28 January 2022
Ever played with Legos? Or bought your kids any Lego set? Think of these building blocks as proteins that make up the human body, and think of the wheels as carbohydrates, that come along with all the blocks in the Lego set. The wheels help you move, but they do not build structures; you can only build with blocks aka proteins aka amino acids.
Proteins are found in each and every tissue of our bodies including muscles, bones, skin and hair. Even the hormones that regulate all our bodily functions are made up these amino acids, that combined together are called Protein.
We need about 20 of these amino acids, of which our bodies can synthesize 11 (when provided with the right nutrition), while 9 of the remaining amino acids, called essential amino acids need to be consumed in the form of food daily. The key thing to note here is that our bodies don’t store amino acids so it needs to make them from scratch every time and we must focus on including proteins in our diet every single day. This requirement varies at different stages of our life and also during different situations of our lives; a deficiency of which can cause growth defects, weak muscles, reduced immunity, and an inefficient heart and respiratory system.
The second most important thing to note is that it not just the quantity, but the quality of the source of your protein. There is an abundance of both – plant and animal sources of protein, all we need to do is make sure that our diets must be rich in all essential amino acids.
At its absolute primary level the function of proteins in the body is to keep up with the wear and tear by building new cells – from bones to muscles to skin and even our brain. It acts as a catalyst for metabolic reactions in our bodies providing structure to tissues and organs.
In addition to its essential functions of growth and maintenance, and biochemical reactions driving metabolism, proteins act as messengers in their capacity as hormones triggering communications from one organ to another, in between cells. While travelling through our blood.
In an absence of proteins we would all be a sack of bones, muscles and organs (assuming for a second that the muscles, bones and organs already exist, although that is not possible either without proteins) with basically no structure at all. What keeps us upright or allows us to move are connective tissues and all, I mean ALL connective tissues, for eg – keratin, collagen, elastic which make up our tendons, ,ligaments and skin are all made up of proteins. And that is why the first issues you star observing, with a protein deficient diet are hair fall, dull skin, joint pains and weak muscles. Now imagine how important it is for growing children, because what they eat now is setting them up for the rest of their lives.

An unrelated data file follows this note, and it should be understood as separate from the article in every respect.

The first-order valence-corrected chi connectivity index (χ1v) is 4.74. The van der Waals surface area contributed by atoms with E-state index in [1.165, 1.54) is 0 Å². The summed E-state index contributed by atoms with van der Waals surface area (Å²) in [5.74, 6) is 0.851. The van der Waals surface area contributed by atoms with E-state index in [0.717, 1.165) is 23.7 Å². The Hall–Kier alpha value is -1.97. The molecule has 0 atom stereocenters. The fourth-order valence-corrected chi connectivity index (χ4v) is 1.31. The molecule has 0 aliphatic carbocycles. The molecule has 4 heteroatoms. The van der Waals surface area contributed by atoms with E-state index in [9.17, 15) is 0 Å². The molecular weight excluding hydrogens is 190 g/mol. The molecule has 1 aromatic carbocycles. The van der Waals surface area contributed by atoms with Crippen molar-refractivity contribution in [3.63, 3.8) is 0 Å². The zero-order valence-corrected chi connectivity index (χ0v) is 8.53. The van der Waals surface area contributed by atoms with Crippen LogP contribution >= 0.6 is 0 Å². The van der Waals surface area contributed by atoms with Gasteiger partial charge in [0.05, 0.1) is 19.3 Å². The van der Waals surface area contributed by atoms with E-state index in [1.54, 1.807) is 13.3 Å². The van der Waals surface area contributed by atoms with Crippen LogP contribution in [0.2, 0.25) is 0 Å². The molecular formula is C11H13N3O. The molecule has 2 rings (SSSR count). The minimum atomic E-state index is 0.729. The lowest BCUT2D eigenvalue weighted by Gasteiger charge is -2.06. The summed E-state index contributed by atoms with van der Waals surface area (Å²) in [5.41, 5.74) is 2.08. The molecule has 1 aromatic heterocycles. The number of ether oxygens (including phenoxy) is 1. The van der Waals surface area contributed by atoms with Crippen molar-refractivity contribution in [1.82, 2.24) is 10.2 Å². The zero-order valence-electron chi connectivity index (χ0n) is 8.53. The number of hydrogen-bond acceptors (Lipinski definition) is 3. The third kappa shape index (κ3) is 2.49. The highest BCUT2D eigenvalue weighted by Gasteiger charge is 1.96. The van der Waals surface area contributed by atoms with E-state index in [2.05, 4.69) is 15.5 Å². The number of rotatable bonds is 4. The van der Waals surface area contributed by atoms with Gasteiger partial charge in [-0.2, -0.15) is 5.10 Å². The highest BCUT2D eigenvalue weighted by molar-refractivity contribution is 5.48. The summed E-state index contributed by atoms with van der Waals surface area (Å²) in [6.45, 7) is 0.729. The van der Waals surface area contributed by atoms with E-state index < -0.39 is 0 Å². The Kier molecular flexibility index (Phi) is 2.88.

You must have heard about pH balance; like the pH of our stomach is 2 while that of our blood is 7.4. What do you think keeps it at these specific values? Why doesn’t the pH vary for different people with different lifestyles? Because these levels are important for our survival and proteins play a crucial role in regulating them in our bodily fluids.
And finally, the buzzword these days – Immunity! It is proteins which help us form antibodies that helps fight viruses, bacteria and other infections. With a lack of proteins, effective antibodies aren’t formed in the cells, allowing the viruses and bacteria to multiply, making us sicker and compromising our immune system every passing day.
Proteins are abundant in a variety of food sources. They aren’t like vitamins and minerals that are rare to come by and concentrated to specific foods only. Then where are we going wrong really!!!
Basically, not many of us focus on A) the variety of protein, remember we need 9 different kinds of them in our food and B) the quality of the protein. And, I like to add a third point as well which is C) Proportion of proteins in our meals.
I could list down, both plant-based and animal-derived, sources of proteins here – pulses, legumes, beans, nuts, seeds, dairy, eggs, meat, fish etc., but you already know that and already eat and give your children most of it, so I’m not adding anything new with this list. Let’s take it to the next step and talk about real and implementable steps towards improving the protein consumption in your child’s diet, taking one point at a time –
So how should a typical day’s meal look like to get 33gms of protein –
Remember, we are essentially made up of proteins! Not fats, not carbohydrates.
Karnica Singh Nandal
Integrative Nutrition Health Coach & Yoga Instructor
Institute for Integrative Nutrition, NY
The Yoga Institute, 500hr TTC, Mumbai
Your cliché Engineer with an MBA degree, a corporate professional turned wellness enthusiast – I empower people to take responsibility for their own health and achievement of their personal wellness goals by educating, motivating, inspiring, and guiding towards long lasting lifestyle changes.
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